Research has proven that CBD is a natural immunosuppressant and an immunomodulator, which means that the cannabinoid can suppress and increase immune system functions when the system goes out of whack.During the early stages of H.I.V. infection, CBD possesses the power to act as an antiviral agent. So powerful are CBD’s antiviral qualities that it has even caught media attention as a potential preventative agent against SARS-CoV-2 (coronavirus).Furthermore, a study titled “Confound, Cause, or Cure: The Effect of Cannabinoids on HIV-Associated Neurological Sequelae” revealed that cannabis’ neuroprotective abilities may inhibit HIV-associated synapse loss and neural injury in patients.
How Can CBD Be Consumed for HIV?
The diversity of CBD adds to its overall appeal. A handful of consumption options are available to patients who use cannabis for H.I.V. However; it’s important to note that the metabolism of CBD depends on the method of consumption/application.Let’s take a look at some of the ways to use CBD:
INHALATION – One of the most popular methods of cannabis consumption is inhalation. CBD’s therapeutic powers enter the bloodstream rapidly after being inhaled into the lungs by smoking or vaping. Soon after, the cannabinoid and its metabolites reach the brain and other organs. Peak levels can be expected within 10 minutes.
INGESTION – This may not be the fastest option for people who want to experience cannabis’ effects, but the effects last longer than the other methods featured on this list. When cannabinoids like CBD are infused with edible ingredients and ingested, the effects tend to surface within 30 to two hours and can linger for 5-8 hours.
SUBLINGUAL – Cannabis oils can be dropped onto or underneath the tongue for 30 seconds before swallowing. The plant’s active cannabinoids, including CBD, are absorbed through the mucous membranes beneath the tongue. The active ingredients bypass the digestive system and are transported directly to the brain.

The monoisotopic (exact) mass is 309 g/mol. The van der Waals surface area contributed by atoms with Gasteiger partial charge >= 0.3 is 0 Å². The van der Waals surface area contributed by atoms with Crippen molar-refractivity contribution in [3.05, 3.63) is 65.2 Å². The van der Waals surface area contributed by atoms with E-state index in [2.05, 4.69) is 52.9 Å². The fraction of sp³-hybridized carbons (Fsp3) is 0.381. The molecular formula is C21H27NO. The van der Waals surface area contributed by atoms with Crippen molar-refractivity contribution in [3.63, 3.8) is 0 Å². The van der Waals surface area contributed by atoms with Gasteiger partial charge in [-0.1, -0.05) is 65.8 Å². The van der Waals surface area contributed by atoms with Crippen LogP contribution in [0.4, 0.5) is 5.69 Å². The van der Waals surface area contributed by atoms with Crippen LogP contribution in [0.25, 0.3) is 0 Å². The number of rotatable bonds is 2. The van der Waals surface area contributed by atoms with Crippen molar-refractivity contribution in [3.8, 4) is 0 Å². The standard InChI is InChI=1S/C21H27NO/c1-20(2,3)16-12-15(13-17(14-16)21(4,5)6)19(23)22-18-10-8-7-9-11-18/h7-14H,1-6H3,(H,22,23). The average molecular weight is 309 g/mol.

TOPICAL – In cases of H.I.V., topical CBD solutions may not be the best choice. Why? Because this method of application only allows for localized relief from inflammation, pain, soreness, and redness. Nonetheless, since some H.I.V. patients report experiencing pain, a topical solution could improve comfort and promote a better night’s sleep.
Should CBD Consumers Be Aware of Any Side Effects?
While it is usually pretty well-tolerated by most people, there is a chance that CBD could cause side effects. Examples of some side effects that may arise (depending on dosage and the person’s unique biochemistry) include dry mouth (cottonmouth), diarrhea, lack of appetite, tiredness, and drowsiness. CBD may also influence the effects of other medications (should you currently be using a different type of pharmaceutical drug,) such as blood thinners. Considering the dosage and purity will prove useful for avoiding unwanted side effects. Age, weight, gender, and tolerance can also influence CBD’s effects.
Cannabis, in general, has not yet been approved as a treatment for HIV by the Food and Drug Administration (HIV). Nonetheless, the potential of this cannabinoid is undeniable. As we move into a time where cannabis research efforts are being pushed harder than ever before, it’s safe to say that we will learn more about the safety and efficacy of CBD treatments for HIV in the foreseeable future. Currently, there is a lack of scientific research to determine the potential synergistic effects of CBD when consumed simultaneously with other types of HIV medication. Because of this, you should always consult a doctor before using CBD to relieve HIV symptoms. The same goes for anyone who considers mixing any medication with another substance.